Kenya-based leading manufacturers of cooking oil and edible fats have been ordered to withdraw 10 of their brands from the market for failing the standards test.
The Kenya Bureau of Standards (KEBS) says that the brands from Bidco Africa, Pwani Oil Products Ltd, Kapa Oil Refineries Ltd and Menengai Oil Refineries Ltd. failed to meet the required standards as specified in the Fortified Edible Oils and Fats Specifications.
The standard specifies the requirements and methods of sampling and testing for fortified edible oils and fats intended for human consumption.
The affected brands include Bahari Fry, Gold and Pure Olive produced by Bidco Africa, while Pwani Oil was ordered to withdraw Fresh Fri, Fresh Fri with Garlic and Fry Mate. The others are Postman, Rina, Salit edible oils and Tilly Edible Fat belonging to Pwani as well as Top Fry of Menengai Oil Refineries.
The bureau says that samples were taken from the retail outlets and were assessed against the requirements of the Standards Act, and in its notice to the traders, the agency said that the products posed health risks if consumed.
Kenya Bureau of Standards (KEBS)’s Director for Market Surveillance Peter Kaigwara said the brands have not been banned but will be removed from the markets and undergo verification before being restocked.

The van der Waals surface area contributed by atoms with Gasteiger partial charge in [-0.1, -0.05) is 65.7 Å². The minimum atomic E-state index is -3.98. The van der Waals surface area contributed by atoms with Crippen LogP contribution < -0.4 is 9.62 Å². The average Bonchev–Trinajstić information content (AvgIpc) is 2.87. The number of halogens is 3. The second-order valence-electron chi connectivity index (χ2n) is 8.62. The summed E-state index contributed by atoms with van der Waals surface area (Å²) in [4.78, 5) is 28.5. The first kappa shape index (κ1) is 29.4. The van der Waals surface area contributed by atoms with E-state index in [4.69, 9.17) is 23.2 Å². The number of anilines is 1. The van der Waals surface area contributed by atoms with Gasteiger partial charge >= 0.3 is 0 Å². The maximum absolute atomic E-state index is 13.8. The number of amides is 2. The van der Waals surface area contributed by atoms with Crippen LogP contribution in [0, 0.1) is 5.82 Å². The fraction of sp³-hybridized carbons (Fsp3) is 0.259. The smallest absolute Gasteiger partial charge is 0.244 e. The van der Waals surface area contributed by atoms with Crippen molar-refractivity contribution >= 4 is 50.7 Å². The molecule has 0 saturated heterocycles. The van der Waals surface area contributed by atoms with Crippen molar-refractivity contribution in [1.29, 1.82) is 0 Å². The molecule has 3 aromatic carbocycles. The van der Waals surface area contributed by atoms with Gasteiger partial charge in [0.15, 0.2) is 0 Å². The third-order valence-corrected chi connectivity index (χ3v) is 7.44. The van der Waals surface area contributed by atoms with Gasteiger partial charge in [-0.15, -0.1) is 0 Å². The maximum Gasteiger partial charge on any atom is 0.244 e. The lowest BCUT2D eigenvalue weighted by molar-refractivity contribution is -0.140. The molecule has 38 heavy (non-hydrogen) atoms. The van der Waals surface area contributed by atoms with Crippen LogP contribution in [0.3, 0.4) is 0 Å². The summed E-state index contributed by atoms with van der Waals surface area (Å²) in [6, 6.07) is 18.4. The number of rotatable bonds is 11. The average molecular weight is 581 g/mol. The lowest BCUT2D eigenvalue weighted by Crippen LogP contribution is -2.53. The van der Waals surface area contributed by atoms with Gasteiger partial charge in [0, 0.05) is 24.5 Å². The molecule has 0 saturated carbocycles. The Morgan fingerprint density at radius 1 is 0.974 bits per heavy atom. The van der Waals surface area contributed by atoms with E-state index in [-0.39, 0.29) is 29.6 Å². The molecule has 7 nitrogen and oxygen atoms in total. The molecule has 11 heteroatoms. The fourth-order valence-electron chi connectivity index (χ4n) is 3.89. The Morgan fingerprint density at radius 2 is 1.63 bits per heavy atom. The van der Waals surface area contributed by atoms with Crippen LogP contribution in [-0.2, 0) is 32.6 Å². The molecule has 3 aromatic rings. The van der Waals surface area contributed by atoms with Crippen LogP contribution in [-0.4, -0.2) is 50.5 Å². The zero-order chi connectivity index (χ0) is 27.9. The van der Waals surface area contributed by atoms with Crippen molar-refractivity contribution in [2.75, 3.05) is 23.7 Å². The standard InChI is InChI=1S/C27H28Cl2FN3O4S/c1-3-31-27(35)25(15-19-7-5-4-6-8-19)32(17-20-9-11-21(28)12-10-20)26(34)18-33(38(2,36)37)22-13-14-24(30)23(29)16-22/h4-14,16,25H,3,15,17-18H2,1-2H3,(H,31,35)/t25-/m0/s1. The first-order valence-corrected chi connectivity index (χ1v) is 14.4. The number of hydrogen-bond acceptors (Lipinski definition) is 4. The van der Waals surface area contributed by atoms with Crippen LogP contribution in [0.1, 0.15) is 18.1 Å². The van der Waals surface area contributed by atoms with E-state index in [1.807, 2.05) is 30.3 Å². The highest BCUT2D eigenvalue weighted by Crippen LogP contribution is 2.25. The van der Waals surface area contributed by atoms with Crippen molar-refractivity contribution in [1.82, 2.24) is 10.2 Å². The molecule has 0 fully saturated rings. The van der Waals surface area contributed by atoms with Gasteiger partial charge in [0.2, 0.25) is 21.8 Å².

“Kindly note that this is not a ban… but a temporary suspension to facilitate the protection of consumers from potentially unsafe products, safeguard the economic interests of manufacturers of compliant brands and allow the manufacturers of the non-compliant brand to initiate and put in place effective corrective action under KEBS supervision to ensure that the non-compliant brands comply,” the statement reads in part.
Sam Watasa, the head of the Uganda Consumers’ Protection Association says they are making arrangements to check selected outlets for the presence of any of these products in Ugandan shops, supermarkets and other outlets. He also asked the Uganda National Bureau of Standards (UNBS) to ensure that such products have been identified and removed from market shelves.
In August last year, KEBS banned the sale of 27 brands of meal flour citing a lack of compliance with the standardized requirements by the regulators.